The return to Citi Field was, though -- as evidenced most clearly by Curtis Granderson's game-changing wall-scraper of a two-run shot. That homer, off Ventura's 94-mph sinker, gave the Mets their second lead of the ballgame -- the one that stuck. There would be other important runs, of course, and one wonders how much idle time it would take to rob Juan Uribe of his ability to rip offspeed stuff in the zone.

What mattered most, though, was that early power and Syndergaard's ability to use his power repertoire more effectively than his mates had done in Games 1 and 2.

With Syndergaard, there was genuine curiosity regarding how he'd attack a Royals offense that had proven remarkably pesky in Games 1 and 2. If we dumb down their lines to three runs over six innings, Matt Harvey and Syndergaard had exactly the same outing against Kansas City. But while Harvey generally commanded his pitches for strikes, he had a distinct inability to get the Royals' hitters to chase offspeed stuff out of the zone. Jacob deGrom, meanwhile, had trouble throwing his offspeed stuff for strikes.

Syndergaard had ample data at his disposal regarding the Royals' ability to hit the fastball, but you don't win in this environment by getting cute or reinventing your repertoire on the fly. When the Mets changed the 1986 Series with a Game 3 win, it was Bobby Ojeda and his upper-80s junk keeping Boston -- a team that feasted on fastballs -- at bay.

Syndergaard's strength doesn't play into this particular opponents' weakness nearly as well, but it's always better to dance with the one who brought you than it is to make a mid-October makeover. It's kind of like another parallel to 1986 -- one involving Friday's national anthem singer. That was the year Billy Joel released "A Matter of Trust," and he backed the single with a music video that featured him playing the guitar. It was odd, it was unusual and it never felt right.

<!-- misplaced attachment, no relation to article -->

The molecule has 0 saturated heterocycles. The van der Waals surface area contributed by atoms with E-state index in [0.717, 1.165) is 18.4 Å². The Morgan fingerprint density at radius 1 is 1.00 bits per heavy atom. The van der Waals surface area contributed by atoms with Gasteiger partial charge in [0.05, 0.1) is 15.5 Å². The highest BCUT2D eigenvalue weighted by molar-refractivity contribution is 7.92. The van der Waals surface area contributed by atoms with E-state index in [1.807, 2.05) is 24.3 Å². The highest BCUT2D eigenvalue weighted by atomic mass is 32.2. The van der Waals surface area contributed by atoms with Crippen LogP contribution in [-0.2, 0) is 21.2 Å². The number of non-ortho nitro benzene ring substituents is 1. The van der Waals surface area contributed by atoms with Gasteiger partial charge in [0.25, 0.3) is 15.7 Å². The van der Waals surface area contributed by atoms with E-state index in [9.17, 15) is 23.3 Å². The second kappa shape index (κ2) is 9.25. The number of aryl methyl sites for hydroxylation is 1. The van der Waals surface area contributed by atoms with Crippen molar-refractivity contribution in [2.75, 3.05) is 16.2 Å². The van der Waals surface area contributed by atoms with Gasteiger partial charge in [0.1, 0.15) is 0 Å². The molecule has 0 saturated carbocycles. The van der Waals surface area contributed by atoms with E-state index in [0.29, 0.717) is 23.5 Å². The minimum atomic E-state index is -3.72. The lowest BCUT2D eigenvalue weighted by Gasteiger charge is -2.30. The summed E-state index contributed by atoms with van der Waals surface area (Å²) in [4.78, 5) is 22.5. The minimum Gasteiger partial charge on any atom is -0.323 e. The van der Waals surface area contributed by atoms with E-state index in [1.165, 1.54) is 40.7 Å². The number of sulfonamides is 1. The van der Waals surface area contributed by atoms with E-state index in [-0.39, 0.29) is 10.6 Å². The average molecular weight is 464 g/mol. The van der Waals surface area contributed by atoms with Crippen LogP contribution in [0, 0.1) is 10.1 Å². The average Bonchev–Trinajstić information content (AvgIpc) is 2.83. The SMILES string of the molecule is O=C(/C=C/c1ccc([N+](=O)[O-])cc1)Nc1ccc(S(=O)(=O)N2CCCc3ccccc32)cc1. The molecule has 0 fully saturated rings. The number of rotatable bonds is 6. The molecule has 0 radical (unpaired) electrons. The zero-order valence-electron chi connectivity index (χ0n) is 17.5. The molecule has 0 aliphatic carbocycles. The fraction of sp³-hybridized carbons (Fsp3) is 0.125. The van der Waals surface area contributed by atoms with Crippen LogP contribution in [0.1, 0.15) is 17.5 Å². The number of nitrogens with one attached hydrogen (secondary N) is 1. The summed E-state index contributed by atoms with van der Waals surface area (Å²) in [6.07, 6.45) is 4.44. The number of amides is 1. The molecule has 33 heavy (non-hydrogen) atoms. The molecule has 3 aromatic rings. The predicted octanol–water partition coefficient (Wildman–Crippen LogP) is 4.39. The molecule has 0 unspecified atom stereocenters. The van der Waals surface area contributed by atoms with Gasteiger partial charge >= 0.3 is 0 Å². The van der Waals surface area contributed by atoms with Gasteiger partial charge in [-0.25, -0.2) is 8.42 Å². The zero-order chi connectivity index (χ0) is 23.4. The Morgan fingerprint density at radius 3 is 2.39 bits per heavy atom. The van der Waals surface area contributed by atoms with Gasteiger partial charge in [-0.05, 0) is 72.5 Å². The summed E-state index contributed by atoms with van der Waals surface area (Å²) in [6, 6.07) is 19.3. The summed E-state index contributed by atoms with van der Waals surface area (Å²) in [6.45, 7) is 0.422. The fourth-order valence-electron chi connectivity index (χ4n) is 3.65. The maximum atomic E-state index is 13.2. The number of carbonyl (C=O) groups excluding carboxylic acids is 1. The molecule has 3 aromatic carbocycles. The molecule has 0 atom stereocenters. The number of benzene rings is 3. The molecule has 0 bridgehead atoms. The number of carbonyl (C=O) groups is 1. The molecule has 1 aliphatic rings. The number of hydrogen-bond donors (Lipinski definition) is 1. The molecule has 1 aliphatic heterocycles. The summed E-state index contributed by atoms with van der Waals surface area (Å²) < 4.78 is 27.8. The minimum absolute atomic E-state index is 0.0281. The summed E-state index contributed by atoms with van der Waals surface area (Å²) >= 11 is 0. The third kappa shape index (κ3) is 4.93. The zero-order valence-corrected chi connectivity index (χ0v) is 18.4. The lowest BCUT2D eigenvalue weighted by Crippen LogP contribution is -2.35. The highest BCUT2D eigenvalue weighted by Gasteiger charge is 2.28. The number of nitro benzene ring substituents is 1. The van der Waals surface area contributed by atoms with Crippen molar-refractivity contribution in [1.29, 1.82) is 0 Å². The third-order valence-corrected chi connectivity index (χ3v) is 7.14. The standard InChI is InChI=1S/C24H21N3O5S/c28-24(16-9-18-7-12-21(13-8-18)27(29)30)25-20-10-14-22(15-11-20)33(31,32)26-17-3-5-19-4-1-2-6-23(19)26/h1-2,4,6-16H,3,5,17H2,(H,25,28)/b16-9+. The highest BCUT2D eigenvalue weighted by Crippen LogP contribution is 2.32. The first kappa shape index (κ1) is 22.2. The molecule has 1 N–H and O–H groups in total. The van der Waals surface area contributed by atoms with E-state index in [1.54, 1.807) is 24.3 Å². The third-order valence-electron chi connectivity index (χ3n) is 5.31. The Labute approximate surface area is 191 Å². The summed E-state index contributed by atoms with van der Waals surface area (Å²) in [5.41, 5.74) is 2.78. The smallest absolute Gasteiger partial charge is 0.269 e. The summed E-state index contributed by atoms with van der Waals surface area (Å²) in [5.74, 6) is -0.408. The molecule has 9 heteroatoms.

Syndergaard on pivotal 6th frame

This outing from Syndergaard felt right. Though the Royals' three early runs off him presented a possible occasion to crumble, Syndergaard didn't do it. He made an early mechanical adjustment to get the ball back down in the zone. Most importantly, Syndergaard trusted his fastball (throwing it for strikes 73 percent of the time, per Inside Edge), and, though he had trouble commanding his offspeed pitches overall (56 percent), he made his slider work for him when it mattered most, using back-to-back sliders to retire Alex Rios with the final out of the sixth, when Kansas City had loaded the bases.

"He settled in," Royals manager Ned Yost said. "He settled down and started throwing his secondary stuff for strikes and spotting his fastball better."

This whole evening came down to the Mets settling in and settling down. Backed by an amped-up home crowd, an awakened offense and a confident kid on the mound, they made this an earnest Series.

"Whenever we've needed a win," said Cuddyer, "we've gotten a win."

The Mets got the win, just as they did in '86. It's a comparison they hope to maintain.

Anthony Castrovince is a reporter for MLB.com. Read his columns and follow him on Twitter at @Castrovince. This story was not subject to the approval of Major League Baseball or its clubs.